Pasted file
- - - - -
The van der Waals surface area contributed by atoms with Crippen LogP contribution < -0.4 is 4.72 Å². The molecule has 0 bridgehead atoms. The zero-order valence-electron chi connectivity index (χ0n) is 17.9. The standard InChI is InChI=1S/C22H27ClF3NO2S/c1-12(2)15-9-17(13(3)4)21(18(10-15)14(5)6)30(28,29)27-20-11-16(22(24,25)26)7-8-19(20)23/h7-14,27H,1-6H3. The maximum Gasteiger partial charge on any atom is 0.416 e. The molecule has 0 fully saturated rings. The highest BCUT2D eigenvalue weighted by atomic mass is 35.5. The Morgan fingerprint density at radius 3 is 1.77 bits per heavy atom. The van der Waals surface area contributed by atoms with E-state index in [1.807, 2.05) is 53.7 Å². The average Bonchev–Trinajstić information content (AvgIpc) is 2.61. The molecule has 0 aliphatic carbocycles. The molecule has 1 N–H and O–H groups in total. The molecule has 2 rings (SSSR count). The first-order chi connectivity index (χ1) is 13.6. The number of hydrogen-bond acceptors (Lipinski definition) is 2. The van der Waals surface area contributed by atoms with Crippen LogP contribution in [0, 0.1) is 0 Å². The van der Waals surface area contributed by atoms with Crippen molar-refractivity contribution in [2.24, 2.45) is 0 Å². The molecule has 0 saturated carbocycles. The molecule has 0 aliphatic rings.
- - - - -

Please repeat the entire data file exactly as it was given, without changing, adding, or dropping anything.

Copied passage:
The van der Waals surface area contributed by atoms with Crippen LogP contribution < -0.4 is 4.72 Å². The molecule has 0 bridgehead atoms. The zero-order valence-electron chi connectivity index (χ0n) is 17.9. The standard InChI is InChI=1S/C22H27ClF3NO2S/c1-12(2)15-9-17(13(3)4)21(18(10-15)14(5)6)30(28,29)27-20-11-16(22(24,25)26)7-8-19(20)23/h7-14,27H,1-6H3. The maximum Gasteiger partial charge on any atom is 0.416 e. The molecule has 0 fully saturated rings. The highest BCUT2D eigenvalue weighted by atomic mass is 35.5. The Morgan fingerprint density at radius 3 is 1.77 bits per heavy atom. The van der Waals surface area contributed by atoms with E-state index in [1.807, 2.05) is 53.7 Å². The average Bonchev–Trinajstić information content (AvgIpc) is 2.61. The molecule has 0 aliphatic carbocycles. The molecule has 1 N–H and O–H groups in total. The molecule has 2 rings (SSSR count). The first-order chi connectivity index (χ1) is 13.6. The number of hydrogen-bond acceptors (Lipinski definition) is 2. The van der Waals surface area contributed by atoms with Crippen LogP contribution in [0, 0.1) is 0 Å². The van der Waals surface area contributed by atoms with Crippen molar-refractivity contribution in [2.24, 2.45) is 0 Å². The molecule has 0 saturated carbocycles. The molecule has 0 aliphatic rings.